When India announced its nationwide lockdown on March 24 to stop the spread of the novel coronavirus, despite having less than 450 cases at that point, its cities ground to a halt. About 100 million rural Indians have moved to cities for work. Overnight, many like Chouhan were stranded without jobs, food or savings.

With no way to survive in the cities, and India's vast railway network mostly shut down, many made the extraordinary decision to walk thousands of miles back to their families.

Many didn't make it. In one incident, 16 laborers were run over by a freight train as they slept on rail tracks. Roadside accidents took the lives of others. Some died from exhaustion, dehydration or hunger. Those picked up by police were often sent back to the cities they had tried to leave.

Read more here.

10:31 p.m. ET, May 30, 2020

UK to allow 'extremely vulnerable' people outside from Monday

From CNN’s Sarah Dean in London

A woman wearing a face mask walks along a street in Durham, north east of England, on May 25.
A woman wearing a face mask walks along a street in Durham, north east of England, on May 25. Oli Scarff/AFP/Getty Images

Extremely vulnerable people in Great Britain who have been "shielding" — staying at home at all times and avoiding any face-to-face contact — will be allowed outdoors from Monday, the UK government said in a statement ahead of the official announcement on Sunday. 

Communities Secretary Robert Jenrick will announce that 2.2 million clinically extremely vulnerable people will be able to go outside with members of their household, while continuing to follow social distancing guidelines, according to the government statement. The updated guidance says those who live alone can meet outside with one other person from another household.

This is seen as a boon for the most clinically vulnerable, including many who have not had any face-to-face contact since they were first advised to shield 10 weeks ago. However, it comes at a time when members of the scientific advisory board to the UK government – SAGE – are warning that a premature easing of the coronavirus lockdown could lead to a "significant" number of new cases and deaths across the country.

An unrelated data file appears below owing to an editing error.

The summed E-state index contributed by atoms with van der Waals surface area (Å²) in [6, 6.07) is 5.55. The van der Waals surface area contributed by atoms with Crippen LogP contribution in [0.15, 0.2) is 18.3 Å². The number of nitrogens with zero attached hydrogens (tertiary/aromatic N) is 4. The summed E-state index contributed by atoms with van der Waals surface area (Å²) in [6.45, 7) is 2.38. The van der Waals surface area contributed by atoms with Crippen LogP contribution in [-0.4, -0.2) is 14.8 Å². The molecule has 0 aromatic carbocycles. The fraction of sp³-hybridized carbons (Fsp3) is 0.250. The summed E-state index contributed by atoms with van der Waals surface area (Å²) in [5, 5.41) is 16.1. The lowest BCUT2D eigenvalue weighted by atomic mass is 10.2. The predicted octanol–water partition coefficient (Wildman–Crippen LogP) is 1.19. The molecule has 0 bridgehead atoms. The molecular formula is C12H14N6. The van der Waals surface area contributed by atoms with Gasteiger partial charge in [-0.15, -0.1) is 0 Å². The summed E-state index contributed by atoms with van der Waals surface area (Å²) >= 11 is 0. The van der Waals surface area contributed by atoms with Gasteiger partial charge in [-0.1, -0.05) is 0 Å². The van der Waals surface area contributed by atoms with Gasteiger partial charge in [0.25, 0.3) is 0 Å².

London Mayor Sadiq Khan also on Saturday urged citizens to "act with caution" as the government prepares to relax lockdown measures on Monday, expressing his concerns that the country is “rushing” to ease restrictions.

However, the government advised those shielding: "The average chance of catching the virus is now down from 1/40 to 1/1000, delivering greater reassurance that it is safe to cautiously reflect this in the guidance for those who have been advised to shield." It added that people who are shielding should remain at a two-meter distance from others when outside, should only leave the house once a day and should not go to work or the shops. They should also avoid crowded places where they can’t social distance. 

"I want to thank everyone who has followed the shielding guidance – it is because of your patience and sacrifice that thousands of lives have been saved," Prime Minister Boris Johnson said. "I do not underestimate just how difficult it has been for you, staying at home for the last 10 weeks, and I want to pay tribute to your resilience."

Johnson thanked those who have helped deliver medicine and shopping or checked in on people who are isolating. "We have been looking at how we can make life easier for our most vulnerable, so … I am happy to confirm that those who are shielding will be able to spend time outside with someone else, observing social distance guidelines," Johnson said. “I will do what I can, in line with the scientific advice, to continue making life easier for you over the coming weeks and months.”

"Thanks to the sacrifices made across the country, which have protected the NHS and saved lives, it’s now time to begin lifting restrictions, step by step, and while we must all stay alert, we can now start to resume a sense of normality," Health Secretary Matt Hancock said.

During his speech at the government's daily press conference on Sunday, Jenrick is expected to set out a plan to review shielding guidance at the same time as the government reviews its social distancing measures. The next review will take place later this month.  

10:08 p.m. ET, May 30, 2020

Peru reports more than 7,000 new cases

From CNN’s Taylor Barnes

Relatives carry the coffin of a suspected COVID-19 victim at the Nueva Esperanza cemetery in the southern outskirts of Lima, Peru, on May 30.
Relatives carry the coffin of a suspected COVID-19 victim at the Nueva Esperanza cemetery in the southern outskirts of Lima, Peru, on May 30. Ernesto Benavides/AFP/Getty Images

The number of confirmed Covid-19 cases in Peru rose to 155,671 on Saturday, a jump of 7,386 from the previous day, according to the country's health ministry. 

The country reported 141 new coronavirus-related deaths, taking the national death toll to 4,371, according to the ministry.

Peru has the second-highest number of confirmed Covid-19 cases in Latin America, behind Brazil.